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I am new to the UX research field and I'm looking for insight on how to conduct research on products that already exist, (in this case, websites). My boss is asking me to find out very specific information in the vein of, "We need to know what the needs are related to ____ area of the site" which I'm having a difficult time grasping. I think my confusion is coming from not being sure how to do research when you have such a narrow area of focus. What if people aren't even using the site or using it in the way we expect?

What research method would be best suited for finding out this kind of information?

closed as too broad by Devin, Mayo, locationunknown, JonW Jun 28 '17 at 9:21

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  • IMHO, if you're new to research, I'd recommend hiring someone else and you take part of the research so you can learn as you go. Research is one of the most sensitive UX areas, and results will depend on it. Quite probably, hiring someone else will be cheaper than completely missing the target – Devin Jun 26 '17 at 16:57
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The goal of preliminary research is, as your boss says, discovering the users' needs. From there, you'll design your system to support those needs. This is a better way to begin than to do usability testing and just fixing the existing system's problems.

So. you'll be doing something we call, in my current job, "shadowing." (See also "contextual observation.") Meet a user in their own workspace and simply observe what they do to accomplish whatever task you're interested in. Maybe they'll use your site, maybe not. But even if they don't, you'll witness first-hand what their process is, what other systems they use (What do they Google? What info have they saved in a spreadsheet?), what info they've jotted on Post-Its, what's repetitive and hard for them.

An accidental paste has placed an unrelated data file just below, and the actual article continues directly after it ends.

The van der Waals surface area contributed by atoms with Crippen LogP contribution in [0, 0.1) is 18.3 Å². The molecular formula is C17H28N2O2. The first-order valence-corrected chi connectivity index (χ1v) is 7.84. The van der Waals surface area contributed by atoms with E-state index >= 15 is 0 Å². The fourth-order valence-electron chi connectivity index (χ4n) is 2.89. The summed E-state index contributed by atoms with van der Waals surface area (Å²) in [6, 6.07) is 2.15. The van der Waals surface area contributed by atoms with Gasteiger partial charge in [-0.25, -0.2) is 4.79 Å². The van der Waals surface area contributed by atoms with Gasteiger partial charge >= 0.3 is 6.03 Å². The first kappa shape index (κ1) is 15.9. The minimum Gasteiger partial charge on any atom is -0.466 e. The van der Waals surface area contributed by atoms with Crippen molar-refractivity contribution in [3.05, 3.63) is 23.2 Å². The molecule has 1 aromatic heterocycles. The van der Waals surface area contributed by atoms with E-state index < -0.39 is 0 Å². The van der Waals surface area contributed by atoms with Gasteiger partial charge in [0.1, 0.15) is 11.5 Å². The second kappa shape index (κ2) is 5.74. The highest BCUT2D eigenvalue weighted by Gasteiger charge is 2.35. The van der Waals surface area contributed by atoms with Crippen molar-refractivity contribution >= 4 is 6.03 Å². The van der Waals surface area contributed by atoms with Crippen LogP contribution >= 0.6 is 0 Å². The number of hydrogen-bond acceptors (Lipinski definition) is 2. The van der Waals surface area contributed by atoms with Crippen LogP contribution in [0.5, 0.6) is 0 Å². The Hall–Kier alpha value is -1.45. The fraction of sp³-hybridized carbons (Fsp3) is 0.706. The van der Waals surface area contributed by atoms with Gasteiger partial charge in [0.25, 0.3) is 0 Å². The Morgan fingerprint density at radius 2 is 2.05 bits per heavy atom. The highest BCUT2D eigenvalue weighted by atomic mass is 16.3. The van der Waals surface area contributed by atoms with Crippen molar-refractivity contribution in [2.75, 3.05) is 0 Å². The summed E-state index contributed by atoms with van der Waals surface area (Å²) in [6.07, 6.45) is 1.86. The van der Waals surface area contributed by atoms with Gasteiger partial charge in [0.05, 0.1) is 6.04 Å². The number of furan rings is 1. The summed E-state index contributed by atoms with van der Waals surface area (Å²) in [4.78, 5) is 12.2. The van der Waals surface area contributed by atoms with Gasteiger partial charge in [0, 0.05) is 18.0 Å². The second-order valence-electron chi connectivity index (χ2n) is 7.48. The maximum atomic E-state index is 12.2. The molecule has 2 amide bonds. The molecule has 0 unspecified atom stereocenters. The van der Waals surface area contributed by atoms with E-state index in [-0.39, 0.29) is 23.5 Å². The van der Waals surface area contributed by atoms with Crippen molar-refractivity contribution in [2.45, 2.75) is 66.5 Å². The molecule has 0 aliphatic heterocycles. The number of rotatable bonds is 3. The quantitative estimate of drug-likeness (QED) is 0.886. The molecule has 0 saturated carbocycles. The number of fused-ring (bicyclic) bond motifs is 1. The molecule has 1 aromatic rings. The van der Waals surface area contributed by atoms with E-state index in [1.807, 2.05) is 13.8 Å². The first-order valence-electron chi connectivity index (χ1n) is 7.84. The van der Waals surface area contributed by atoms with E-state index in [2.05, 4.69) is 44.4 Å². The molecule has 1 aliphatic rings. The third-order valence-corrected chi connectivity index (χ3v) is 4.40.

You'll interrupt to ask clarifying questions (Why are you doing that? How did you get here? How often do you do this?) but your main goal here is to watch and notice.

Repeat with 4-6 others and see what patterns emerge. Distill your findings into a set of principles you'll design toward.

  • Agreed. You'll learn huge amounts from just watching people ( and asking the odd targeted question ). Watching people is fascinating. – PhillipW Jun 26 '17 at 18:55
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Based on the type of request your boss is making, I suppose you have to find the best compromise to achieve a result - which is not the best way to research and get to the best result.

As a starting point, find a website which is connected to the product you have to research on. Start with a very simple excel document where you map website structure and the area of your interest contents. Then go grab similarweb addon for chrome

The addon will suggest you sites which are similar to the one you are looking at. Map same stuff for every site you think it's worth mapping, based on your heuristic evaluation (evaluate design, context, content strategy, call to actions etc).

Find patterns in your mapping and you'll be able to identify what the average user for that product needs (assuming the designers of the websites you mapped did some accurate research).

You'll have a point with your boss and maybe you will be able to propose to go deeper and research more accurately (directly with users, if the budget/organization culture allows for it).

Hope it helps ;)

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Echoing Laura's suggestion of gathering similar examples from around the web. I can't think of a better way to start than to pull together a breadth of solutions for the same problem.

I would supplement that with social media/forum research, specifically looking for patterns that emerge in user-to-user conversations about the problems being solved:

  • What is the goal of that area of the site?
  • Does it answer specific questions?
  • Does it need to help the audience make a purchase decision?
  • Who is that audience, what is the decision?
  • What's the outcome you want to help them realize?

The most important part is to understand why people would need to access this area of the site in the first place.

Agile user story format attempts to encapsulate the who, what and why in one sentence. It's an exercise that applies to almost any service or product or granular feature you can think of:

"As a parent with a child about to go to college, I need to see the anticipated on-campus housing costs as compared to renting an apartment so I can make an informed decision about what we will pay for."

If you can confidently express the site area's "job" in this format, you'll have a pretty good idea what you're aiming at.

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